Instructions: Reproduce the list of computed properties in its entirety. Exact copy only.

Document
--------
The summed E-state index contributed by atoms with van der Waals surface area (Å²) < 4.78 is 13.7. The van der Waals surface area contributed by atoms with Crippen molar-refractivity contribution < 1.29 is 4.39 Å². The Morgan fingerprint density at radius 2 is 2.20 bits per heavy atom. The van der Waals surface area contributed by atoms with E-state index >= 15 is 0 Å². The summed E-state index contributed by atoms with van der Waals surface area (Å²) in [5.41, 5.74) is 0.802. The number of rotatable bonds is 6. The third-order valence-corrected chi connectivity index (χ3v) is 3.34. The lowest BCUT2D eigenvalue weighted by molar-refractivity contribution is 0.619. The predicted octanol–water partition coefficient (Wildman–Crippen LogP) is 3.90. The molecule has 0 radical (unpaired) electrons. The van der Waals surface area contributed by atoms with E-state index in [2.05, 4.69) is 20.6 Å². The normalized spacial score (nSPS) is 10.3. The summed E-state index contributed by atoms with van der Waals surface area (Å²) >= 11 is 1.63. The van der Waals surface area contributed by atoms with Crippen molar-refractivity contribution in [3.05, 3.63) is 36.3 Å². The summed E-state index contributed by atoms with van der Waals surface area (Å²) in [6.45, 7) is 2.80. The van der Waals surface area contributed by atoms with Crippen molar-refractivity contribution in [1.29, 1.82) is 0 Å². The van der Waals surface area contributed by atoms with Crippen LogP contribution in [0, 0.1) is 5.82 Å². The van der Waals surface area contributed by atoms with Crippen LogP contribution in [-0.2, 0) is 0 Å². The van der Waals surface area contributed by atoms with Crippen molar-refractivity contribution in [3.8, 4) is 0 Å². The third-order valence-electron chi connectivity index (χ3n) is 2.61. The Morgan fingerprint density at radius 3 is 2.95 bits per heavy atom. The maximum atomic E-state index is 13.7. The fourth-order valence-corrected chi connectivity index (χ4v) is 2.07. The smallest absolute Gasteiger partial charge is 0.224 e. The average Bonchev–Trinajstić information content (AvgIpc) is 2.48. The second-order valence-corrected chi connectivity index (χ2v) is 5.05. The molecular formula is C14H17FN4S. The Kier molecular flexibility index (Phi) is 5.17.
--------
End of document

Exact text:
The summed E-state index contributed by atoms with van der Waals surface area (Å²) < 4.78 is 13.7. The van der Waals surface area contributed by atoms with Crippen molar-refractivity contribution < 1.29 is 4.39 Å². The Morgan fingerprint density at radius 2 is 2.20 bits per heavy atom. The van der Waals surface area contributed by atoms with E-state index >= 15 is 0 Å². The summed E-state index contributed by atoms with van der Waals surface area (Å²) in [5.41, 5.74) is 0.802. The number of rotatable bonds is 6. The third-order valence-corrected chi connectivity index (χ3v) is 3.34. The lowest BCUT2D eigenvalue weighted by molar-refractivity contribution is 0.619. The predicted octanol–water partition coefficient (Wildman–Crippen LogP) is 3.90. The molecule has 0 radical (unpaired) electrons. The van der Waals surface area contributed by atoms with E-state index in [2.05, 4.69) is 20.6 Å². The normalized spacial score (nSPS) is 10.3. The summed E-state index contributed by atoms with van der Waals surface area (Å²) >= 11 is 1.63. The van der Waals surface area contributed by atoms with Crippen molar-refractivity contribution in [3.05, 3.63) is 36.3 Å². The summed E-state index contributed by atoms with van der Waals surface area (Å²) in [6.45, 7) is 2.80. The van der Waals surface area contributed by atoms with Crippen molar-refractivity contribution in [1.29, 1.82) is 0 Å². The van der Waals surface area contributed by atoms with Crippen LogP contribution in [0, 0.1) is 5.82 Å². The van der Waals surface area contributed by atoms with Crippen LogP contribution in [-0.2, 0) is 0 Å². The van der Waals surface area contributed by atoms with Crippen molar-refractivity contribution in [3.8, 4) is 0 Å². The third-order valence-electron chi connectivity index (χ3n) is 2.61. The Morgan fingerprint density at radius 3 is 2.95 bits per heavy atom. The maximum atomic E-state index is 13.7. The fourth-order valence-corrected chi connectivity index (χ4v) is 2.07. The smallest absolute Gasteiger partial charge is 0.224 e. The average Bonchev–Trinajstić information content (AvgIpc) is 2.48. The second-order valence-corrected chi connectivity index (χ2v) is 5.05. The molecular formula is C14H17FN4S. The Kier molecular flexibility index (Phi) is 5.17.